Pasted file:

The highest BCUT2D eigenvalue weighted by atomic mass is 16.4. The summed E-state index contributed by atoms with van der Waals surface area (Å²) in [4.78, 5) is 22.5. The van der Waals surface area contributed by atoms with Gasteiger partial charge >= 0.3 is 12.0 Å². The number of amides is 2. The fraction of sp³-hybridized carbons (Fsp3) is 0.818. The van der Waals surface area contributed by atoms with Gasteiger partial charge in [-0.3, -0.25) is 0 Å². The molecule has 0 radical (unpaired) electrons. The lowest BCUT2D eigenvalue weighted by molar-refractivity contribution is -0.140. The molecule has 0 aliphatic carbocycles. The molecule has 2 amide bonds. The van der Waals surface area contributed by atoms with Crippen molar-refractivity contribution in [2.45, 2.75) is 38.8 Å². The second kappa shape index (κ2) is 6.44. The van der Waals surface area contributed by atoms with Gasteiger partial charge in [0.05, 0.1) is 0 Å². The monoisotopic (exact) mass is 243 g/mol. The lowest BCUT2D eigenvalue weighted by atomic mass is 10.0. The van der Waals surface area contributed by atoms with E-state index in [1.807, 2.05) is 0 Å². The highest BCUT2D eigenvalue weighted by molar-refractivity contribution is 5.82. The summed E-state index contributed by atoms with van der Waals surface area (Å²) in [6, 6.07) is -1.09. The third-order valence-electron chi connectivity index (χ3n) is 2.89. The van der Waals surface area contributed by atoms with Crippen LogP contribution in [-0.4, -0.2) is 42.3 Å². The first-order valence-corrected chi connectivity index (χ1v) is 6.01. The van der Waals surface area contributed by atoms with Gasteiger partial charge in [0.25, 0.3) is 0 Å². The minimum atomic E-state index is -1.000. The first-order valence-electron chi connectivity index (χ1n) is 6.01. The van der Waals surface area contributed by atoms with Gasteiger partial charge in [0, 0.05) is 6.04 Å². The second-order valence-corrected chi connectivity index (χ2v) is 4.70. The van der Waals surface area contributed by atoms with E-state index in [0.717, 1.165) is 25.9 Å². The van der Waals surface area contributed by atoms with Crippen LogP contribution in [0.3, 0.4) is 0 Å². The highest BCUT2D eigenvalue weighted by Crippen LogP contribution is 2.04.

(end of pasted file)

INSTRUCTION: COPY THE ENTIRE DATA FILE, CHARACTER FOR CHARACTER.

The highest BCUT2D eigenvalue weighted by atomic mass is 16.4. The summed E-state index contributed by atoms with van der Waals surface area (Å²) in [4.78, 5) is 22.5. The van der Waals surface area contributed by atoms with Gasteiger partial charge >= 0.3 is 12.0 Å². The number of amides is 2. The fraction of sp³-hybridized carbons (Fsp3) is 0.818. The van der Waals surface area contributed by atoms with Gasteiger partial charge in [-0.3, -0.25) is 0 Å². The molecule has 0 radical (unpaired) electrons. The lowest BCUT2D eigenvalue weighted by molar-refractivity contribution is -0.140. The molecule has 0 aliphatic carbocycles. The molecule has 2 amide bonds. The van der Waals surface area contributed by atoms with Crippen molar-refractivity contribution in [2.45, 2.75) is 38.8 Å². The second kappa shape index (κ2) is 6.44. The van der Waals surface area contributed by atoms with Gasteiger partial charge in [0.05, 0.1) is 0 Å². The monoisotopic (exact) mass is 243 g/mol. The lowest BCUT2D eigenvalue weighted by atomic mass is 10.0. The van der Waals surface area contributed by atoms with E-state index in [1.807, 2.05) is 0 Å². The highest BCUT2D eigenvalue weighted by molar-refractivity contribution is 5.82. The summed E-state index contributed by atoms with van der Waals surface area (Å²) in [6, 6.07) is -1.09. The third-order valence-electron chi connectivity index (χ3n) is 2.89. The van der Waals surface area contributed by atoms with Crippen LogP contribution in [-0.4, -0.2) is 42.3 Å². The first-order valence-corrected chi connectivity index (χ1v) is 6.01. The van der Waals surface area contributed by atoms with Gasteiger partial charge in [0.25, 0.3) is 0 Å². The minimum atomic E-state index is -1.000. The first-order valence-electron chi connectivity index (χ1n) is 6.01. The van der Waals surface area contributed by atoms with Gasteiger partial charge in [0, 0.05) is 6.04 Å². The second-order valence-corrected chi connectivity index (χ2v) is 4.70. The van der Waals surface area contributed by atoms with E-state index in [0.717, 1.165) is 25.9 Å². The van der Waals surface area contributed by atoms with Crippen LogP contribution in [0.3, 0.4) is 0 Å². The highest BCUT2D eigenvalue weighted by Crippen LogP contribution is 2.04.